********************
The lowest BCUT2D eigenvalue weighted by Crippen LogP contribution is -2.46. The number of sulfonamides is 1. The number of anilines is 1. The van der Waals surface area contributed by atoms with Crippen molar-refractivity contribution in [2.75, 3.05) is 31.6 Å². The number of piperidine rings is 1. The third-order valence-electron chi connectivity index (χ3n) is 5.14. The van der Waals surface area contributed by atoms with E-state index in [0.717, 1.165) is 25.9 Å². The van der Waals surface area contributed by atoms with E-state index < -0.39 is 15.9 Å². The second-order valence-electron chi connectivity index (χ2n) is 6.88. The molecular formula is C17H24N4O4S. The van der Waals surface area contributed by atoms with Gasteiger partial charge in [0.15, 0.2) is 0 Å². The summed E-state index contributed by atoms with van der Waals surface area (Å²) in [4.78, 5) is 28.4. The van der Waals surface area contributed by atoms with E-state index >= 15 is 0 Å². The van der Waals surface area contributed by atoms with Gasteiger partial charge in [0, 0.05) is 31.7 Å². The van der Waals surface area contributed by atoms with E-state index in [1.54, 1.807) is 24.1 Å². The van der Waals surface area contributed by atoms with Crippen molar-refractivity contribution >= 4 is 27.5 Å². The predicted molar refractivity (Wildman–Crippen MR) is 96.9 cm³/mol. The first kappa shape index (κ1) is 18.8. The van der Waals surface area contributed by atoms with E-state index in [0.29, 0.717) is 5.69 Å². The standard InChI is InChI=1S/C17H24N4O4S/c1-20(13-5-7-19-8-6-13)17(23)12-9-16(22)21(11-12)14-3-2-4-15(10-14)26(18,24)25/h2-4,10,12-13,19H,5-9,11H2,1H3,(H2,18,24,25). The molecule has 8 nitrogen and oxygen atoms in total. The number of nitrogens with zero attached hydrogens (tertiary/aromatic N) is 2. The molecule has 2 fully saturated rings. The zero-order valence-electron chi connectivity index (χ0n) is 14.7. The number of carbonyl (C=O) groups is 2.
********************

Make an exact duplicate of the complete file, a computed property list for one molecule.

The lowest BCUT2D eigenvalue weighted by Crippen LogP contribution is -2.46. The number of sulfonamides is 1. The number of anilines is 1. The van der Waals surface area contributed by atoms with Crippen molar-refractivity contribution in [2.75, 3.05) is 31.6 Å². The number of piperidine rings is 1. The third-order valence-electron chi connectivity index (χ3n) is 5.14. The van der Waals surface area contributed by atoms with E-state index in [0.717, 1.165) is 25.9 Å². The van der Waals surface area contributed by atoms with E-state index < -0.39 is 15.9 Å². The second-order valence-electron chi connectivity index (χ2n) is 6.88. The molecular formula is C17H24N4O4S. The van der Waals surface area contributed by atoms with Gasteiger partial charge in [0.15, 0.2) is 0 Å². The summed E-state index contributed by atoms with van der Waals surface area (Å²) in [4.78, 5) is 28.4. The van der Waals surface area contributed by atoms with E-state index >= 15 is 0 Å². The van der Waals surface area contributed by atoms with Gasteiger partial charge in [0, 0.05) is 31.7 Å². The van der Waals surface area contributed by atoms with E-state index in [1.54, 1.807) is 24.1 Å². The van der Waals surface area contributed by atoms with Crippen molar-refractivity contribution >= 4 is 27.5 Å². The predicted molar refractivity (Wildman–Crippen MR) is 96.9 cm³/mol. The first kappa shape index (κ1) is 18.8. The van der Waals surface area contributed by atoms with E-state index in [0.29, 0.717) is 5.69 Å². The standard InChI is InChI=1S/C17H24N4O4S/c1-20(13-5-7-19-8-6-13)17(23)12-9-16(22)21(11-12)14-3-2-4-15(10-14)26(18,24)25/h2-4,10,12-13,19H,5-9,11H2,1H3,(H2,18,24,25). The molecule has 8 nitrogen and oxygen atoms in total. The number of nitrogens with zero attached hydrogens (tertiary/aromatic N) is 2. The molecule has 2 fully saturated rings. The zero-order valence-electron chi connectivity index (χ0n) is 14.7. The number of carbonyl (C=O) groups is 2.